Adding to the family

Change can be difficult for all of us. This is especially so for toddlers and young children when a new baby arrives in the family.

Congratulations – you’ve just found out you’re pregnant!

This is a very exciting time. If you already have a child there will be a new dimension to the pregnancy as you consider how the older
child may respond to the news, and you plan how you’re going to be a parent of a toddler and a baby.

You may wonder how you will divide your love, time and attention between your older child and a baby. It may help to spend some time thinking ahead, trying to see the situation from your toddler’s perspective and planning so that the baby’s arrival can be exciting for all the family.

How can I prepare my toddler for the arrival of a baby?

It can be quite a big transition for children when a baby arrives. Where once they were the centre of attention, they now have to share your time (and eventually their toys). These ideas may help:

  • Talk to your older child about the baby in
    your tummy and let them touch your stomach gently and talk to the baby. They may even enjoy going with you to an ultrasound and listening to baby’s heartbeat.
  • Explain to them about who is going to look after them while you have the baby.
  • Include your child in getting ready for the new baby, such as inviting them to make simple decisions about the baby’s room – e.g., where the cot could go.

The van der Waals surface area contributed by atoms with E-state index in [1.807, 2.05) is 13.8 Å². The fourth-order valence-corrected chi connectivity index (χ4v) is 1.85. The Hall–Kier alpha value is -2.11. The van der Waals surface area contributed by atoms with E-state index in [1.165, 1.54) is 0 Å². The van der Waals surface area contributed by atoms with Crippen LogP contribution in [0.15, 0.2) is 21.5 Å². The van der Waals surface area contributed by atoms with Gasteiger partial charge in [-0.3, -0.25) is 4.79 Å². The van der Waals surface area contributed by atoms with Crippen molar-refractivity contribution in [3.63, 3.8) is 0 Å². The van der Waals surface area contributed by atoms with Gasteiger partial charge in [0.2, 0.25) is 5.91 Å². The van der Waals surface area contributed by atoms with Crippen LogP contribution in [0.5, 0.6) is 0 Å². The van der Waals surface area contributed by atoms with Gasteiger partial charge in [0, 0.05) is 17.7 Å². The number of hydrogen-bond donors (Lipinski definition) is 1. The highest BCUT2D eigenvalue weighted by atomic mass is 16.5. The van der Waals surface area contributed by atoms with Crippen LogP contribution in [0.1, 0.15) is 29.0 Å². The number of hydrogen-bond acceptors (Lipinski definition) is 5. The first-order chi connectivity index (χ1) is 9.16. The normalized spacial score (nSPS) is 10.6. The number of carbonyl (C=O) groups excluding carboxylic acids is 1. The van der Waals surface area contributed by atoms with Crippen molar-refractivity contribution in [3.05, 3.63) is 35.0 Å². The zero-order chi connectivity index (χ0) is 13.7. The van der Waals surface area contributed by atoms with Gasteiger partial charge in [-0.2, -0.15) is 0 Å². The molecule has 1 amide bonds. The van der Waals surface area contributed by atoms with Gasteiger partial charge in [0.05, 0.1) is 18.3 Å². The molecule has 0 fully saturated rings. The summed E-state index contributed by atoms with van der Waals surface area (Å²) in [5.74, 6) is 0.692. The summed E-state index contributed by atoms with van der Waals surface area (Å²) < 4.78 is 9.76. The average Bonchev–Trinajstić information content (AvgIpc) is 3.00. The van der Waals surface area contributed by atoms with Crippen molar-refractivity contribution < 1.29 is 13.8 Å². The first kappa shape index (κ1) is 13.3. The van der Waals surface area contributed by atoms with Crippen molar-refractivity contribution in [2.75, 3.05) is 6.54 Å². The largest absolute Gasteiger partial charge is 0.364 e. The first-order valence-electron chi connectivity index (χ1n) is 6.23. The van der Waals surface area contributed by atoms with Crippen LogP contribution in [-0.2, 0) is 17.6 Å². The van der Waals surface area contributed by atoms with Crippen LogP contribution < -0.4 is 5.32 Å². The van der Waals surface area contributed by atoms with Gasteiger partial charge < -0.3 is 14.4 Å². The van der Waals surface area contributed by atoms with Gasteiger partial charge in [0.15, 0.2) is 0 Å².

• Make any major changes, such as moving your child from a cot to a “big boy/girl bed” or changing bedrooms, before the baby arrives.
  • Giving your older child a gift from the baby may help them to feel special.

As your pregnancy develops, you may find your child at times seems “clingy” or behaves in unexpected ways – e.g., appearing aggressive or boisterous. It will help if you notice the times when your child is behaving well and praising or rewarding the good behaviour with a story, a walk or trip to the park.

Let your child know that it is okay to feel confused, upset, disappointed or angry but it is not okay to hurt either you or the baby. Help them find other ways to express their emotions, maybe through an activity or perhaps by talking about it.

When baby arrives

It will be easier for both you and your older child if they are with your partner, family/whãnau or a close friend while you’re in hospital. It may be a bit difficult for you being away from your child, especially if you’re in hospital for a few days – if, for example, you have a caesarean section. Most hospitals have flexible visiting policies and children are welcome to visit their mother and new brother or sister.

The first meeting is always very exciting so try to involve your child as soon as you can. Giving your child a cuddle while introducing them to their new brother or sister can help to reassure them, as well as making them feel more comfortable. You may also want to involve your older child by:

  • Teaching them how to cuddle, touch and talk to the baby safely, while you watch. Toddlers and older children will be interested in touching the baby and need to be taught how to gently handle a new baby.